The Encyclopedia of Saskatchewan

 

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Regional Parks

Camping in Pine Cree Regional Park.
David McLennan

The creation of Saskatchewan’s regional parks reflects the co-operative spirit that is a hallmark of the province: a growing economy inspired communities to set aside land for recreation areas that enhanced their quality of life; localities that lacked sufficient money or resources joined together and built campgrounds, golf courses, and swimming pools. Today, regional park authorities operate the province’s 101 regional parks. Beginning in the 1960s, local and regional communities partnered with the provincial government to establish a regional park system. The Regional Parks Act of 1960 granted funding to local governments, which established and operated grounds for recreational purposes. The initial Parks Assistance Program provided 60% of the necessary revenue for capital development; by 1965, a park maintenance program had been instituted. Officially organized in 1961, Thomson Lake Regional Park was the first to enter the new system; the most recent addition is Mainprize Regional Park, which joined in 1994.

In February 1962, the Saskatchewan Regional Parks Association (SRPA) was created to act as a uniform voice representing the growing number of regional parks. The Association adopted a constitution, and since then has provided an effective liaison between provincial government, rural municipalities, and member park authorities. The SRPA has campaigned to make regional parks an affordable alternative to provincial and national parks. This determined marketing approach resulted from changes in government funding and cutbacks that threatened the sustainability of the regional parks system throughout the 1990s. Since 1999, the provincial government has provided the SRPA with four consecutive capital grants of $500,000; this funding has helped cover the cost of improving infrastructure throughout the parks system, and renewed the partnership between government and regional parks.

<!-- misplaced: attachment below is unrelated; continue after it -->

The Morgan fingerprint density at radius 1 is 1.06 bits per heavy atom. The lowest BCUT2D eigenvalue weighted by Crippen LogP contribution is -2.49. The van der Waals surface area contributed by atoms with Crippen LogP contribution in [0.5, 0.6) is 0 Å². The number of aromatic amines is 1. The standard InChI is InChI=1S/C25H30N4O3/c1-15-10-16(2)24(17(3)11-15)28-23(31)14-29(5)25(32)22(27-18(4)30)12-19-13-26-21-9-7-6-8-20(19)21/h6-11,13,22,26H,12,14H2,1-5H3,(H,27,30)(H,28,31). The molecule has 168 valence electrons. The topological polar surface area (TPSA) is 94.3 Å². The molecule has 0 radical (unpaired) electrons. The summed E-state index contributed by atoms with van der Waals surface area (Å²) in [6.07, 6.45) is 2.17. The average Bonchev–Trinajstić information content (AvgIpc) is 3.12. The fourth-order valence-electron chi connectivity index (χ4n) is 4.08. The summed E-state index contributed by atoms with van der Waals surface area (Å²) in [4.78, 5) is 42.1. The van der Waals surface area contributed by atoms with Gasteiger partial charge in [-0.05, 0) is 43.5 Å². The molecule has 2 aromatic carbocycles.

The 101 regional parks are divided into four directional zones and occupy a unique place in Saskatchewan’s ecoregion classification system. The abundance of parks means that most are within a short distance of major cities and other notable tourist sites across the province. Destination parks are suitable for long visits because of their numerous campsites, facilities, and activities. Nature and hiking trails are available at most parks while all offer birding. Over half of all regional parks have golf courses ranging from nine sand-green holes to eighteen grass-green holes. Fishing is another popular activity at regional parks, most of which provide a boat launch. Several parks are adjacent to beaches, and over twenty have swimming pools. Three parks in the system operate ski hills.

Holden Stoffel

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Further Reading

Clancy, M. and A. Clancy. 1999. Discover Saskatchewan: A User’s Guide to Regional Parks. Regina: Canadian Plains Research Center.
This web site was produced with financial assistance
provided by Western Economic Diversification Canada and the Government of Saskatchewan.
University of Regina Government of Canada Government of Saskatchewan Canadian Plains Research Center
Ce site Web a été conçu grâce à l'aide financière de
Diversification de l'économie de l'Ouest Canada et le gouvernement de la Saskatchewan.